IsComputerOn has a great writeup on the evaluation of submissions for this year’s Google Summer of Code (GSoC) effort. From the article:
[…]the projects which passed evaluation were:
- Mike Smith’s additions to VirtualBox™ are already meeting or exceeding usability expectations.
- Nathan Heisey brought our support of SDL up to the version 1.3. Haiku is also really thankful for the collaboration we had from the SDL project having Ryan ‘icculus’ Gordon co-mentoring this project.
- Gabriel Hartmann provided Haiku with a USB video driver for high-end webcams. His work has already found its way to Haiku’s source tree; while not perfect yet, it should prove to be a good starting point for incremental work onward.
- Sean Healy’s project will enable 3rd party projects to access Be/Haiku’s API with other langages than C++, namely Python and Perl.
Please head on over and read the full writeup and congrats to Haiku and the student contributors!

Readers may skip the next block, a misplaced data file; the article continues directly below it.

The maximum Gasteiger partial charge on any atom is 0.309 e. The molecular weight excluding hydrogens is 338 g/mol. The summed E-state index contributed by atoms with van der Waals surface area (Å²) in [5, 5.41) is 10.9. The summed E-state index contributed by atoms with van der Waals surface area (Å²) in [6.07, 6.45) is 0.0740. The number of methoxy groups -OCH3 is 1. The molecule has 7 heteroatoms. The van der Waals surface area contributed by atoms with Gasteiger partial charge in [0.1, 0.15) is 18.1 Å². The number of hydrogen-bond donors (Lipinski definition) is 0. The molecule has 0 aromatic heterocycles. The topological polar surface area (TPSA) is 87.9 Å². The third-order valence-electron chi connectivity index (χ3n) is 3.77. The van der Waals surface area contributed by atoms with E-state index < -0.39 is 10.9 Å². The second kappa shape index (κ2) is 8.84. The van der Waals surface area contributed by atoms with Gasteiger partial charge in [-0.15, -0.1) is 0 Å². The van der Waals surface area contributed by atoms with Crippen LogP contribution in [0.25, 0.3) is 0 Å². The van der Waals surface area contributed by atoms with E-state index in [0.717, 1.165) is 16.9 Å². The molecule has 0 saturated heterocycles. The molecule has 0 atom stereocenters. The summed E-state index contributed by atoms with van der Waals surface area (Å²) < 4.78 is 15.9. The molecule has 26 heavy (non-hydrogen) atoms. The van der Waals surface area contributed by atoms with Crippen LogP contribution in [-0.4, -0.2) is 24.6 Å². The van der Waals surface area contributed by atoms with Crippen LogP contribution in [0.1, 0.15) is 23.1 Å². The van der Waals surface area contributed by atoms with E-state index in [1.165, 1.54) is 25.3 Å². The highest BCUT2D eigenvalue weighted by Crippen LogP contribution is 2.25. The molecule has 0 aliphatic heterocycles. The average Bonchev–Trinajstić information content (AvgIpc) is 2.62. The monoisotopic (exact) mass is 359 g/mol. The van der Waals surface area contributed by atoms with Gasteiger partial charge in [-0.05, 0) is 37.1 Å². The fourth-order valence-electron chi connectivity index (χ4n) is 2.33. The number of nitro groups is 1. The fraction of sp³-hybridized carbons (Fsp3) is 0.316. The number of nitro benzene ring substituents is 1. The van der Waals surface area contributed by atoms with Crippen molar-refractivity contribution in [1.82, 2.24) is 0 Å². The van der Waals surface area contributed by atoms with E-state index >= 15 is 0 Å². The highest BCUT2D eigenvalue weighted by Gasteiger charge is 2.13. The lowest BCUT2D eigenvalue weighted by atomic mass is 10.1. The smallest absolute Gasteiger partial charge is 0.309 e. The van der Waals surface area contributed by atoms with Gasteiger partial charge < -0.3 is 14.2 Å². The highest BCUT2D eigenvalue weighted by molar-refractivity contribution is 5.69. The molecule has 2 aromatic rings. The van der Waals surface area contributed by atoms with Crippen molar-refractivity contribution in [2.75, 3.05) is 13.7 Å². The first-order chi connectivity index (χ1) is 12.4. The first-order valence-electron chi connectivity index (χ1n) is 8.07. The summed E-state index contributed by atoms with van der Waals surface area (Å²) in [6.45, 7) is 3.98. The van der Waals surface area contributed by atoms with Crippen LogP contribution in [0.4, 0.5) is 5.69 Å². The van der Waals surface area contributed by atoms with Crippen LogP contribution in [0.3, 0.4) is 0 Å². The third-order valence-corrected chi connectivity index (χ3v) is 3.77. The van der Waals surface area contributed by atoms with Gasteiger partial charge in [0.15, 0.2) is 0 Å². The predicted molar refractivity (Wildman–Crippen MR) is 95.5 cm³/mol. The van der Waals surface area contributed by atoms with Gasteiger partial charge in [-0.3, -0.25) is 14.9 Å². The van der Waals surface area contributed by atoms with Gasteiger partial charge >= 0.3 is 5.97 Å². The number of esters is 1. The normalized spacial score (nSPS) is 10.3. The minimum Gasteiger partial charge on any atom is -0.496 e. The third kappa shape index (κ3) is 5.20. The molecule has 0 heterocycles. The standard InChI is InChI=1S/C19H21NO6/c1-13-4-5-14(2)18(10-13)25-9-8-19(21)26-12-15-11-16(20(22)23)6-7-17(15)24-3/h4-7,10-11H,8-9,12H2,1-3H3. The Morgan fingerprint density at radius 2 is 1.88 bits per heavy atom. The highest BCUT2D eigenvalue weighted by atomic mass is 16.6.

Yesterday, I wrote an article discussing why I felt Apple TV apps were already available today, although in an indirect form. Today, I came across a blog post with a similar view, only it was more focused on Apple TV as a gaming platform, starting with the launch of iOS 5. It’s a nice read to see what could be possible.
With Google's recent acquisition of Motorola Mobility, the media has focused their sites on the patents gained, and how they may be used to fend off threats from Android's competitors, such as Apple and Microsoft. Considering Motorola was a pioneer in the cell phone industry, they must have some good patents in their portfolio. While there is no mistaking that patents are a large reason for the acquisition, I feel the media may be overlooking one aspect.
It seems that ever since Apple released their second generation Apple TV, people have wondered if it would officially support 3rd-party apps. The logic goes that since it is now built on iOS, why not follow in its siblings' (iPad, iPhone, iPod Touch) footsteps. And why not? Whether your a cable-cutter, a wannabe cable-cutter, or someone looking at adding additional functionality to your Apple TV, officially supported apps seem to make sense.
If the rumors
are true, Motorola’s EX225 could be the next phone to sport a dedicated Facebook button.
Two things come to mind:
- How successful has the HTC Status been for AT&T?
- With Google’s recent acquisition of Motorola Mobility, how long before this becomes a Google+ button?
I guess I’ll just have to wait and see…